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I do think it is rather silly that a few of the families are suing. Some people will sue for ANYTHING, and that is just absurd. I mean, sh*t happens sometimes and there isn't anything can do about it. These families just need to point the finger of blame at someone and that is so annoying. They won't win their lawsuits that's for sure.

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I agree it is ridiculous that people are suing because they caught norovirus. I mean its not pleasant but isn't it just a few days of being ill? IF there is fault at the swimming pool and this is proven then I would agree in fining the facility under health and safety grounds, but to try and sue is completely pathetic.

 

Just out of interest how much would you even receive for being ill for a few days with no permanent effects?

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I don't know how to react to this. If their filters were working inproperly, and they knew that, then I would be able to see their point of view. If they just cought Norovirus, and are suing the company, that's just stupid. We'll just have to wait and see what happens.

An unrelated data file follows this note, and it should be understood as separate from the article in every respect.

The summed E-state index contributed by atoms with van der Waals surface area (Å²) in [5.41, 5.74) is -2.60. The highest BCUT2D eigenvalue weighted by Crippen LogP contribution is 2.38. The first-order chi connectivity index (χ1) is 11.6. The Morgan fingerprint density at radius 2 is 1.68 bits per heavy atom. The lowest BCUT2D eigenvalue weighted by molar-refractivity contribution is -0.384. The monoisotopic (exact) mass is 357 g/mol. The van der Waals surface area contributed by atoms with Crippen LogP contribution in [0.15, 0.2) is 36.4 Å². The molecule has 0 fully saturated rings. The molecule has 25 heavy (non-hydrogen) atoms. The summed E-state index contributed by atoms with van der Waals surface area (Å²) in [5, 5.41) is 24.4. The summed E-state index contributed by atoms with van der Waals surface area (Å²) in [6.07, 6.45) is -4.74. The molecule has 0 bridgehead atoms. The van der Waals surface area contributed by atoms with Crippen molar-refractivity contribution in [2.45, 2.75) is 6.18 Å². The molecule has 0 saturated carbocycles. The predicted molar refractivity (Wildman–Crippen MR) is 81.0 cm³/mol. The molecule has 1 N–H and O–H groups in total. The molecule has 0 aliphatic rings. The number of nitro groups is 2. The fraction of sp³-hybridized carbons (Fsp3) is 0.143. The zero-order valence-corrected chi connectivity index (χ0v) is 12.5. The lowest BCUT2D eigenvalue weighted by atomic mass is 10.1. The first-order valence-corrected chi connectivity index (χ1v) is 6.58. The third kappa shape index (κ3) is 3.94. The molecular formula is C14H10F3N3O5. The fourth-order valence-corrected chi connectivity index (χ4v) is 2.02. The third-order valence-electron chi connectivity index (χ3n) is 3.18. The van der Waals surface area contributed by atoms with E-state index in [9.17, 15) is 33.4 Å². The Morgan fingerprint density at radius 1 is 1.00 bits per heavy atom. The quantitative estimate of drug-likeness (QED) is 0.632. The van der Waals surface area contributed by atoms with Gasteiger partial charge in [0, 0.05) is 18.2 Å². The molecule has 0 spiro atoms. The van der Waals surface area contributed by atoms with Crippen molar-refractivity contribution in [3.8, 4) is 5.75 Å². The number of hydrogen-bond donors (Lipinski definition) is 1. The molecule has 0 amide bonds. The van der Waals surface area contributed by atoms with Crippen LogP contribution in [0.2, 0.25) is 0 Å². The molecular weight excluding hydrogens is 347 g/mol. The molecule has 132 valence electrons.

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This study demonstrates the vulnerability of recreational water to norovirus contamination, even in the absence of any obvious vomiting or faecal accident. Our findings also suggest that norovirus is not as resistant to chlorine as previously reported in experimental studies. Appropriate regulations and enforcement, with adequate staff training, are necessary to ensure recreational water safety.

 

PMID: 17076938 [PubMed - indexed for MEDLINE]

 

That's really interesting, I really want to know how this will turn out. Is it resistant to the point were 400 people can get sick at one time? Because that is a huge number! I would bet that the facility did something wrong with that many people getting sick at once, but I guess there's some argument to the contrary.

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When it first mentioned norovirus I assumed it was an illness that could make some critically ill. Then reading on when I discovered that it had only flu like symptoms I was shocked that people are suing. I get food poisoning half the time I eat at a janky McDonald's or Taco Bell and I continue to eat there. I kind of feel like sicknesses like this (24 hour stomach virus) are a risk assumed whenever swimming in a public pool or in this case - a waterpark. It will be interesting to see how this turns out.

 

Also, if the families suing win, does that mean that all 380+ families will get awarded some sort of monetary value as well?

 

Half the time? Man those are some dirty fast food restaurants in your area.

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  • 3 months later...

http://www.poststar.com/articles/2008/07/09/news/local/13728357.txt